HIT (High Intensity Training) and LIT (Low Intensity Training) are the new keywords in endurance training. A large number of studies show that low-intensity basic training paired with (high) intensive training elements is one of the most effective methods for building form. The key to this polarized methodology is to avoid “empty miles” in the mid-intensity range.
The 80/20 principle
The training approach on which the HIT and LIT training is based is not new - on the contrary: in the top and professional areas, it has been trained consistently for many years. This so-called bipolar training approach is closely linked to the 80/20 principle. 80% of the training scope is completed in the basic area (LIT), 20% in the development and peak area (HIT). The training areas in between are almost completely ignored, and targeted threshold training only becomes more important in the immediate preparation for a competition.
Low Intensity Training
In low-intensity training, training units are completed at low to moderate intensity. The main focus here is on aerobic energy metabolism, movement economy and long-term endurance. The aerobic endurance capacity is the essential basic requirement for all triathlon distances. Even in the sprint triathlon, the proportion of aerobic energy generation is 90%, and even 99% in the long-distance triathlon. For the training design, this means that LIT training units should not be shorter than 50-60 minutes, since the corresponding metabolic processes only really unfold after this duration. Accordingly, the duration method is the most important form of training in low-intensity training.
Examples of LIT units:
- long bike rides (2 - 6h)
- Endurance run > 1:30h.
Short city sign sprints on the bike or increases in endurance runs can loosen up the permanently monotonous movement and can be sprinkled into the training units. However, it is important to keep the majority of the stress intensity in the GA1 range.
But this is exactly where the big mistake that many hobby athletes make in daily training lies: too much training time in the medium intensity ranges (GA2, threshold range). In concrete terms, this means: too fast for basic training, but too slow for development. You feel exhausted during these often uniform training sessions (mostly you try to maintain a certain speed/cut), but the training effect is significantly lower and stagnates at some point.
High Intensity Training
The aim here is to develop performance and speed through targeted intensity peaks. The physiological adaptation processes to these intense training stimuli are primarily aimed at improving VO2max - a key aspect of your endurance performance (the better the VO2max, the longer you can maintain a high level of performance). Due to the above-threshold stress structure in the HIT, additional effects are achieved in the context of lactate buffering and motor skills. Interval/speed change training is the best form of training for the optimal design of these intensive stress stimuli. When designing the training, the intensity of the intervals is divided into two categories: slightly above-threshold and heavily above-threshold intervals. The former have a duration of 3 - 8 minutes and are in a moderately above-threshold intensity range (principle: the shorter, the faster). A classic example here are the 1,000m intervals when running. The high-intensity (strongly above the threshold) intervals should be designed to be significantly faster, but also significantly shorter. They are subject to high exertion near the maximum performance limit (approx. 95% VO2max) and are usually between 30 seconds - 2 minutes long. A good example of this is 200m or 400m intervals when running on the track. As a rule of thumb for the interval break, you can estimate about half of the load time.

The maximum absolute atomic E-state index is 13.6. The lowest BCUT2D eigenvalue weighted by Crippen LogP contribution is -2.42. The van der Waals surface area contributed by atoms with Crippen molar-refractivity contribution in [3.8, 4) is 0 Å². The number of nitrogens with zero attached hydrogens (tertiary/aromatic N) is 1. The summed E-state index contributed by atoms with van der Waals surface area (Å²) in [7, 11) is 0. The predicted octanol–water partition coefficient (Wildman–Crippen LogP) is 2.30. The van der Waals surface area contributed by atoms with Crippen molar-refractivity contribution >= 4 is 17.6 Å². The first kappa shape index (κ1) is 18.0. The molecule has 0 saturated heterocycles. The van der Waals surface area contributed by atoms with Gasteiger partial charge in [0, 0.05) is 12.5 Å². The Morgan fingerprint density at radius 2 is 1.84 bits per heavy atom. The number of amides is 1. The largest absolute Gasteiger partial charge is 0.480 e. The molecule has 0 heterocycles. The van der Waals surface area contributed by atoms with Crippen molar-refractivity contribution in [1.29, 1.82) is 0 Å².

Important for the HIT: Interval training should be carefully integrated into the training plan. "A lot helps a lot" is exactly the wrong approach here, since the musculoskeletal system is exposed to high stress and there is a risk of overloading. Above all, the basic training creates the conditions for bones, muscles, tendons and ligaments to adjust to increasing loads.
The polarized approach of HIT and LIT takes up many long-established principles of training science: training effectiveness, training variation, progressive increase in load. The right design of the training units will primarily reduce those stress stimuli that only have a manageable increase in performance in the long term, but which are most common in mass sports ("main thing is to keep the average").